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Writing: Magic in Five

22nd Jan 2016 by admin - , (0) Comment


2nd year English students enjoy a Macbeth-themed dinner after finishing the text in class.

Photo Credit: Nehal Chheda 

Seated on a public bus in Chicago on a winter morning, our English teacher, Nehal Chheda, observed her co-passenger scribble in his notebook for no longer than five minutes. On asking him, she learned about his practice of writing for five minutes everyday on any minute observation or sentiment he had. He even allowed his writing to be incomplete or complete within those five minutes. Inspired by this stranger, Nehal decided to incorporate this as a regular exercise with her students; she would provide them with a prompt and allow them to write on it for no longer than five minutes.

These prompts range from an absurd observation and a memorable experience to the faintest shade of an ignored emotion. They often become a venting space for some sentiments or a opportunity for spontaneous creative expression. Some prompts require us to really stretch our imagination. For instance, a prompt such as ‘What’s behind the closed door? ’ demands us to expand our imagination to its farthest reaches.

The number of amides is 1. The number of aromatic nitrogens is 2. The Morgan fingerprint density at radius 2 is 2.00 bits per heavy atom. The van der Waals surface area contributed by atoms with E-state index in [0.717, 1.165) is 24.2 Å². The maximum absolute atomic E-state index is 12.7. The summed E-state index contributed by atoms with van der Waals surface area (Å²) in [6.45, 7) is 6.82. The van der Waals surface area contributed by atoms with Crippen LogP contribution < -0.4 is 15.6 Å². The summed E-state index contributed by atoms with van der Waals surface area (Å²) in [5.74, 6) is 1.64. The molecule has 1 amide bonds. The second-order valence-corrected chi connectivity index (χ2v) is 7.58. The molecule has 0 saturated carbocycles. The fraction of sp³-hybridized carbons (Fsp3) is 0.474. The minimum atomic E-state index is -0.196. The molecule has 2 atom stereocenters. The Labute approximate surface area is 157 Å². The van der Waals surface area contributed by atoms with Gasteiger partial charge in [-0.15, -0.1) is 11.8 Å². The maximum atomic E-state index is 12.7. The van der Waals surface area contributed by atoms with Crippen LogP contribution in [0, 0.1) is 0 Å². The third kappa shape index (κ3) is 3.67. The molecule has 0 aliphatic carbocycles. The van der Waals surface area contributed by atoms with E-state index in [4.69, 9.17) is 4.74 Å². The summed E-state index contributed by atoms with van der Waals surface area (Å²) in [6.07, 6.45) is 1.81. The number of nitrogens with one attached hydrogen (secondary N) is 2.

Other prompts push our minds to think positively about the strangest creatures. “What’s interesting about a spider?” compels us to think differently about the most ordinary findings. Some can be endings rather than beginnings such as “… And this goes round and round.”

The responses are just as uniquely charming as the prompts; they are raw with emotion and creatively incomplete. As a response to “How would you like to be cooked as a potato?” a student wrote:

“A precise perpendicular incision should be made after I am boiled and peeled off my coat. A droplet of sour chili sauce should be added that extends to the ends of my soft skin. This will make me a legacy.”

Another responded to the prompt “Write a letter to your 9-year-old self.”

“Never feel excluded, because the ‘tall’ friends fall short easily. The best is yet to unravel…”


These writing exercises not only foster new ideas in a young writer, but they also help us to pause and rethink our small gestures and supposedly trivial acts. Writing these short notes is often the most difficult task of the day. Yet, they leave us with so much thought and imagination, often leading to the birth of an idea or a challenge.

– Soumya Rachel Shailendra (Class of ’17)


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